I started my adult life as a journalist, but gave it up when I realized I wasn't going to become Walter Cronkite. I grew up in small towns in Missouri and Iowa, which make my adopted hometown of Louisville look like Manhattan.
I envy the dialogue of Daniel Woodrell, the sense of place of Silas House, and how Wendell Berry makes writing seem deceptively easy. I appreciate Elmore Leonard for being Elmore Leonard. I don't write like anyone but me.
A porn store, 100 ft. Jesus and a fainting kid from India. Just another day in Turk, Missouri.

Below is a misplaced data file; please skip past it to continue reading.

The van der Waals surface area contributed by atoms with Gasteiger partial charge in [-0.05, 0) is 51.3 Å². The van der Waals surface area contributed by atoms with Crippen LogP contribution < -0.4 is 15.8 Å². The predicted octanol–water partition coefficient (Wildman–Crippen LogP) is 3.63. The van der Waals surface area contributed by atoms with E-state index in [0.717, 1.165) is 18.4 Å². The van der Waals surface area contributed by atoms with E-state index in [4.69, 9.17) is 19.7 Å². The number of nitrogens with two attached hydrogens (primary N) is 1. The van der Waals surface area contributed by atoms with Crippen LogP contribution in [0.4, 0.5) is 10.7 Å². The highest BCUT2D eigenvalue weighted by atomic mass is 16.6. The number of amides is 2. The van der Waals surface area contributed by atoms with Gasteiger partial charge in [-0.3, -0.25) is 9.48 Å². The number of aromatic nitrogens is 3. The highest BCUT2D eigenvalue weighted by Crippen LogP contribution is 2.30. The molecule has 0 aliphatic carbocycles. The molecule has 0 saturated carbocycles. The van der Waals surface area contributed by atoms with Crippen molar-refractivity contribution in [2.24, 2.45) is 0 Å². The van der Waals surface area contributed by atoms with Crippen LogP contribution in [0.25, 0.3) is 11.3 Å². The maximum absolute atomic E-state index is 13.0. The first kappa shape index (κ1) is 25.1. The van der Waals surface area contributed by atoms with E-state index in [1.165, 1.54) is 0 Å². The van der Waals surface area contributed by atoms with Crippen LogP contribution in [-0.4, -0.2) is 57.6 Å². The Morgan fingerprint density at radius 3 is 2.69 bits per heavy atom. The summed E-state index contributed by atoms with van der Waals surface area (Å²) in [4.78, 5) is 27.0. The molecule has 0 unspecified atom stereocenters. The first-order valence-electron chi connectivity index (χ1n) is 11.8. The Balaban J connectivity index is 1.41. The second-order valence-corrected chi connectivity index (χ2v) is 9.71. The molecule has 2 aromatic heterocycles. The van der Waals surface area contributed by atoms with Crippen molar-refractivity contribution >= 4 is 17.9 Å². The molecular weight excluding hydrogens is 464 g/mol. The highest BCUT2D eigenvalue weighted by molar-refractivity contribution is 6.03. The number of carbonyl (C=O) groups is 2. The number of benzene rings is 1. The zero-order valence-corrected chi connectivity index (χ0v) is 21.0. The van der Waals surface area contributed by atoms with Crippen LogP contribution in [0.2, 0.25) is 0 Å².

Bhanu Ganesh can't catch a break. He comes from India with his parents to start a new life in rural Missouri where, as his American-born cousin says, a person "stands out like a vegan at a rib joint if he's anything other than white boy or a black cow." Bhanu arrives with everything short of a "kick me" sign on his back. His prep school getup, highbrow British accent, and pathological fear of feminine touch make him an immediate social outcast. Then there's his little arson habit, the primary reason his family comes to America for a fresh start. What's more, the new family business in the tiny town of Turk is selling adult movies and other products at a store along the interstate. That doesn't sit well with some of the locals, particularly those at the Turk Everlasting Church of God.